Columbus, Ohio USA
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Chris Stenger's Career Takes Circuitous Route
Natural born artist has designs on problem solving
October 2009 Issue
By Karen Edwards
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This December, Stenger (left) and his partner Rob Pettit will celebrate 20 years of togetherness.
No doubt one of the celebrants will be their Great Dane Roofus. [© Photo by Emily Noble]
The design expert who heads up Stenger Creative at 54 West Third Ave. in the Short North’s Victorian Village may have become a neighborhood fixture over the last 17 years, but the Cleveland native has taken a circuitous path to get there.
Still, that’s only part of his story. The rest has to do with Stenger’s uncanny ability to solve other people’s problems – as well as his own. But before you can understand that part of the story, you need to hear the first part.
Stenger was one of those kids who sat around in school drawing. You know the type. Your mother thought your pictures looked stunning and said so as she magnetized them to the refrigerator door, but you knew that the classmate in the back corner of the room who sketched on his notebooks every chance he could was the real deal. He drew the way you thought your pictures might look when you set crayon to paper, only yours never came out the way his did. You know – recognizable.
“Your son excels at art,” Stenger’s second-grade teacher told his parents – and it wasn’t hyperbole. Stenger really could draw, so naturally his mother enrolled him in art classes. The formal art classes went well, he recalls – but when it came down to it, he said his best education came from a neighbor. “The neighbor down the street was a painter, and I would go to her house and watch her paint,” said Stenger. The neighbor indulged her protégé and taught him about oil painting and watercolors. “I probably learned more there than anywhere else.”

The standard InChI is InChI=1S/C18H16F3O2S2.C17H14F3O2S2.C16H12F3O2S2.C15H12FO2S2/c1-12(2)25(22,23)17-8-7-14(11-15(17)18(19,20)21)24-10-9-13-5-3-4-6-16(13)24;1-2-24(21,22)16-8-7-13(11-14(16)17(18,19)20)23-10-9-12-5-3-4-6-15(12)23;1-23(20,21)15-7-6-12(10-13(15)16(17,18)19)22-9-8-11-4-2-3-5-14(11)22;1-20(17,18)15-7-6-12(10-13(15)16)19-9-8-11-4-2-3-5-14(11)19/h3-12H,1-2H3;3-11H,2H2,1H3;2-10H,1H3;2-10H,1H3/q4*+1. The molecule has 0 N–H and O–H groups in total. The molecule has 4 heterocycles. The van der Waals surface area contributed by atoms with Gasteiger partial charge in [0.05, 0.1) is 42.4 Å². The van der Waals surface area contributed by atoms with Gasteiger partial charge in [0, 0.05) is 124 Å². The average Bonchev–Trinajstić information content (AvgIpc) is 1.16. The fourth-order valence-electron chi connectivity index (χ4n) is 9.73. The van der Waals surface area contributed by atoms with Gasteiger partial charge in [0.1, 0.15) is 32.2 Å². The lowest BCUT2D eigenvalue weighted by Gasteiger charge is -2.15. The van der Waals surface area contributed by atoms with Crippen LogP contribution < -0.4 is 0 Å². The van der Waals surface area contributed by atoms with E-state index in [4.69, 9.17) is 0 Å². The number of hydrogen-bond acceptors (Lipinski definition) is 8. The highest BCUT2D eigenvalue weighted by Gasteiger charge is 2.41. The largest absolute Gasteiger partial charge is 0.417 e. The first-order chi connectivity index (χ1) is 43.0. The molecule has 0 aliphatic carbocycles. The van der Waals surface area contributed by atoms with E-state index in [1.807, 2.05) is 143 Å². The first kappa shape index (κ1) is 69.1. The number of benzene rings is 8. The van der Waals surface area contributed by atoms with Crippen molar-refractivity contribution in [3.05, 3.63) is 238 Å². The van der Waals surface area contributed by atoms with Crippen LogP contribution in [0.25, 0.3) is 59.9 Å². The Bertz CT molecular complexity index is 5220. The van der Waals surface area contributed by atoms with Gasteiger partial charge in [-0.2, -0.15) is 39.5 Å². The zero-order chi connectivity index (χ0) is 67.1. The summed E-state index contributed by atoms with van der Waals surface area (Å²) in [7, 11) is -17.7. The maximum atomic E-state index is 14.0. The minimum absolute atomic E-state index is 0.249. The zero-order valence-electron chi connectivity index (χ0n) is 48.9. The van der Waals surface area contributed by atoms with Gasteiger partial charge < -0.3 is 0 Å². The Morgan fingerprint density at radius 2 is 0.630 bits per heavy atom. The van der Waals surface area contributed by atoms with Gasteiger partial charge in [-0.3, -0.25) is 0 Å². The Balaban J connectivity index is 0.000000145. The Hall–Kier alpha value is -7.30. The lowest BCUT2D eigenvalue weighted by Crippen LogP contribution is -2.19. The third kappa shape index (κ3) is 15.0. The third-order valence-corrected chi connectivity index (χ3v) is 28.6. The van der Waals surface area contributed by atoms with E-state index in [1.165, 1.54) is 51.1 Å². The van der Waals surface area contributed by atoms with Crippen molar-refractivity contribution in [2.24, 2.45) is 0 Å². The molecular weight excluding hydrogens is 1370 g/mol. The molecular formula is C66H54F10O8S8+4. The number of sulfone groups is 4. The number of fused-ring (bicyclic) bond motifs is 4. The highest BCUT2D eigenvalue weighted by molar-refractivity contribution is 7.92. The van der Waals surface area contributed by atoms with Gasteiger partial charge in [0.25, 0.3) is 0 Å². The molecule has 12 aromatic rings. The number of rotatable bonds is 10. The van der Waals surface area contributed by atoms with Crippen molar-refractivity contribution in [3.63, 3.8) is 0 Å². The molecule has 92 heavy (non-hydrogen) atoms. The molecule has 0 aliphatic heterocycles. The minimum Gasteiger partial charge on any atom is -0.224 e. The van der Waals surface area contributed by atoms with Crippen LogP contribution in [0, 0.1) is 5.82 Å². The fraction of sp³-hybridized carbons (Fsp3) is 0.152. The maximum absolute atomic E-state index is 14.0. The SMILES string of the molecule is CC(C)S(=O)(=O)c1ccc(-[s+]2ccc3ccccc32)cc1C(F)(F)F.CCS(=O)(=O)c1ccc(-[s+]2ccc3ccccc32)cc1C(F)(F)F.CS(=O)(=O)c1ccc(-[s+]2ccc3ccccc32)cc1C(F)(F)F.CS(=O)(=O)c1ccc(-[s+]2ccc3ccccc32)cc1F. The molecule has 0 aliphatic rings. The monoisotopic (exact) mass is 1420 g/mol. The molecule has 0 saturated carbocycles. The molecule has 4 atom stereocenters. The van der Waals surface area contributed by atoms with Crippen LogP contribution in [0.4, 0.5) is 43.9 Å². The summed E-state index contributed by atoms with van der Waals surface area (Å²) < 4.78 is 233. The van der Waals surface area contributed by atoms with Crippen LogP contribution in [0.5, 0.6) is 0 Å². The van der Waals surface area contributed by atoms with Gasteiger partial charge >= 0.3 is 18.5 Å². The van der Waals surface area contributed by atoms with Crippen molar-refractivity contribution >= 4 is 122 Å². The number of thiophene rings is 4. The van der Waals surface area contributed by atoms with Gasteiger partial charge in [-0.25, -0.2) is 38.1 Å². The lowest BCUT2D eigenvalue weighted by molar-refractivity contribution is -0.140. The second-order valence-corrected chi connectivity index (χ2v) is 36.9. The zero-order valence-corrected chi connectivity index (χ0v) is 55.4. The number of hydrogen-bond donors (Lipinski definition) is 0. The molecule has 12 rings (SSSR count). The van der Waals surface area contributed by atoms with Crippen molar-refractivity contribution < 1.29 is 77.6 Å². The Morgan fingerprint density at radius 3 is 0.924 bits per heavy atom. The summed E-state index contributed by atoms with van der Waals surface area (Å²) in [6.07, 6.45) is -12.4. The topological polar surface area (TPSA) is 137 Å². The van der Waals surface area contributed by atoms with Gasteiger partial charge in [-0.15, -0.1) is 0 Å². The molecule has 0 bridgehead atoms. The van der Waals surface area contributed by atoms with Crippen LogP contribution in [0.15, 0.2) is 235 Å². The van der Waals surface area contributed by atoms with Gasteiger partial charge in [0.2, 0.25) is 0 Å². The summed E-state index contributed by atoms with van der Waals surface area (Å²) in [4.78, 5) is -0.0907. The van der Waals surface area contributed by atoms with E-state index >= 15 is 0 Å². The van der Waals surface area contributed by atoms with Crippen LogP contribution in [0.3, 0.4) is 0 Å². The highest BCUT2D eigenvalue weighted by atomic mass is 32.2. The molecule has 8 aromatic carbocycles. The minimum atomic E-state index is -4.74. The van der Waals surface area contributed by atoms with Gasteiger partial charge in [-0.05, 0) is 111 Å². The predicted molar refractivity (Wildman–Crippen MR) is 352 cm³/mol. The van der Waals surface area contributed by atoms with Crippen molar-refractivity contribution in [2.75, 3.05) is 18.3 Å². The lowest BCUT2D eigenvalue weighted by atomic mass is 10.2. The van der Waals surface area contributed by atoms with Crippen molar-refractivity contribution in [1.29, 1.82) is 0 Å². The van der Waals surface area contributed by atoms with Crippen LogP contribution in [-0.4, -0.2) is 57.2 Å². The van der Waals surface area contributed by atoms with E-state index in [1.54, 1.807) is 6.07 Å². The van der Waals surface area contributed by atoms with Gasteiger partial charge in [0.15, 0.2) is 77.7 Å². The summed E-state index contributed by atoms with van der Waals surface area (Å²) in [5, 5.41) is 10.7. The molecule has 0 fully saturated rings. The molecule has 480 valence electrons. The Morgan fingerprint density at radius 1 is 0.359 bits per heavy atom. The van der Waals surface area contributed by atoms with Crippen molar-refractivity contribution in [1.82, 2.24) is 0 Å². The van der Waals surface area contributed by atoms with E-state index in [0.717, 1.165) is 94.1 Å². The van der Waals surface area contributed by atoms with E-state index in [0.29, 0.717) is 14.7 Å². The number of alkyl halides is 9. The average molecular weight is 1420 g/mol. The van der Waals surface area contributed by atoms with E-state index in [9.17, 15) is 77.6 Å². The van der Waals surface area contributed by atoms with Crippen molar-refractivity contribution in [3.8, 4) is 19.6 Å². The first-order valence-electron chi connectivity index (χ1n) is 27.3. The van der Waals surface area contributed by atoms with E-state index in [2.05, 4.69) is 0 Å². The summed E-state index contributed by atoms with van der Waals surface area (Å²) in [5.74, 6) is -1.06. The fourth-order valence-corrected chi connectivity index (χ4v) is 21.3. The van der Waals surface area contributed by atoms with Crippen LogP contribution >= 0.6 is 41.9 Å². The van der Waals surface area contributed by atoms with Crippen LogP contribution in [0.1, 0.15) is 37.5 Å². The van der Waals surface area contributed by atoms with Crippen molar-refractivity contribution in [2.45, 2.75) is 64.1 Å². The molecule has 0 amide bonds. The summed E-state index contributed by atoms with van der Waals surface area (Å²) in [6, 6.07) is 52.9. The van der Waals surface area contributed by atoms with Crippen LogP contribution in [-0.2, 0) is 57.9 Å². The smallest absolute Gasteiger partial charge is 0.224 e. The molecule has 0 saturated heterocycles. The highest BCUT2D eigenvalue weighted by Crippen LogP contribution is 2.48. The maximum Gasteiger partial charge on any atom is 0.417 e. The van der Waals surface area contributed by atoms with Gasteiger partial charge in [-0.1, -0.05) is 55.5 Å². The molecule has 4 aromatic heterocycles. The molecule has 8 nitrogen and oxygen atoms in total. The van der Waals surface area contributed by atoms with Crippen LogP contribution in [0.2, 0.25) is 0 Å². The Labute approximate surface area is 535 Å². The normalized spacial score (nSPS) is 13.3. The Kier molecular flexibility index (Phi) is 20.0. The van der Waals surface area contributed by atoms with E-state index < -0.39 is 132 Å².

Stenger and the CIA
So far, no other Stenger sibling was displaying the same interest, or ability in art. Not his three older brothers. Not his younger sister. And none of his family was surprised when Chris applied to and was accepted into the Cleveland Institute of Art.
If you are more familiar with the Columbus College of Art and Design than the CIA, as the Cleveland Institute is sometimes called, well, you’re excused. You live in Columbus. But the CIA is among the top 10 professional colleges of art and design in the country and enjoys an international reputation. Classes here are small – enrollment is only about 500 students – and the student-faculty ratio is about 9:1. If you haven’t already guessed, it is not an easy school in which to gain admittance. The school, which offers a five-year program, is careful about those it allows into its prestigious artist colony, so the fact that Stenger was admitted shortly after high school should give you an idea of the quality of his talent.
“I didn’t enter the program right away,” said Stenger. “I took a year off and worked so I would have the money to go there.”
The CIA offers a series of “foundation” classes its first two years, exposing students to all of the art disciplines – painting, design, photography, and sculpture – but by the third year, you are expected to declare your area of interest and have a portfolio, drawn from your first two years, to gain admittance to that field.